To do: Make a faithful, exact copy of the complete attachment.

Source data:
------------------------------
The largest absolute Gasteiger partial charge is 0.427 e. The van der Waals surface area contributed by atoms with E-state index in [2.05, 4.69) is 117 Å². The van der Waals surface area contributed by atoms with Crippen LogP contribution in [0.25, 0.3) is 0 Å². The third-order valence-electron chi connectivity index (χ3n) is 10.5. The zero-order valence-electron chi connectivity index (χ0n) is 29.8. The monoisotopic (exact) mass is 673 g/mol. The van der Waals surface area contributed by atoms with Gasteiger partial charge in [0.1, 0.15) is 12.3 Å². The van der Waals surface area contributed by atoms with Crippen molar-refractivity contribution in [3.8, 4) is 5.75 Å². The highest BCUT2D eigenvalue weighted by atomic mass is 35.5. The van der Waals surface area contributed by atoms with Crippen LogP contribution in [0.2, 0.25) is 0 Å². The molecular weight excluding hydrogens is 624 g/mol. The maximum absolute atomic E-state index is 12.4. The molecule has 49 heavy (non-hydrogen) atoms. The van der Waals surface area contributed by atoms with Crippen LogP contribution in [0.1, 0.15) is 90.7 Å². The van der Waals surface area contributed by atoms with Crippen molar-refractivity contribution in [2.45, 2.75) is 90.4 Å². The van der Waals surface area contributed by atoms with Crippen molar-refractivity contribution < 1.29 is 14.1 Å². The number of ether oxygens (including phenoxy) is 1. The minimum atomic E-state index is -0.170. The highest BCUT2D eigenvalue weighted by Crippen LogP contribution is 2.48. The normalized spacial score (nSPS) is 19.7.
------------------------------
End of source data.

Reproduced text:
The largest absolute Gasteiger partial charge is 0.427 e. The van der Waals surface area contributed by atoms with E-state index in [2.05, 4.69) is 117 Å². The van der Waals surface area contributed by atoms with Crippen LogP contribution in [0.25, 0.3) is 0 Å². The third-order valence-electron chi connectivity index (χ3n) is 10.5. The zero-order valence-electron chi connectivity index (χ0n) is 29.8. The monoisotopic (exact) mass is 673 g/mol. The van der Waals surface area contributed by atoms with Gasteiger partial charge in [0.1, 0.15) is 12.3 Å². The van der Waals surface area contributed by atoms with Crippen molar-refractivity contribution in [3.8, 4) is 5.75 Å². The highest BCUT2D eigenvalue weighted by atomic mass is 35.5. The van der Waals surface area contributed by atoms with Crippen LogP contribution in [0.2, 0.25) is 0 Å². The molecular weight excluding hydrogens is 624 g/mol. The maximum absolute atomic E-state index is 12.4. The molecule has 49 heavy (non-hydrogen) atoms. The van der Waals surface area contributed by atoms with Crippen LogP contribution in [0.1, 0.15) is 90.7 Å². The van der Waals surface area contributed by atoms with Crippen molar-refractivity contribution in [2.45, 2.75) is 90.4 Å². The van der Waals surface area contributed by atoms with Crippen molar-refractivity contribution < 1.29 is 14.1 Å². The number of ether oxygens (including phenoxy) is 1. The minimum atomic E-state index is -0.170. The highest BCUT2D eigenvalue weighted by Crippen LogP contribution is 2.48. The normalized spacial score (nSPS) is 19.7.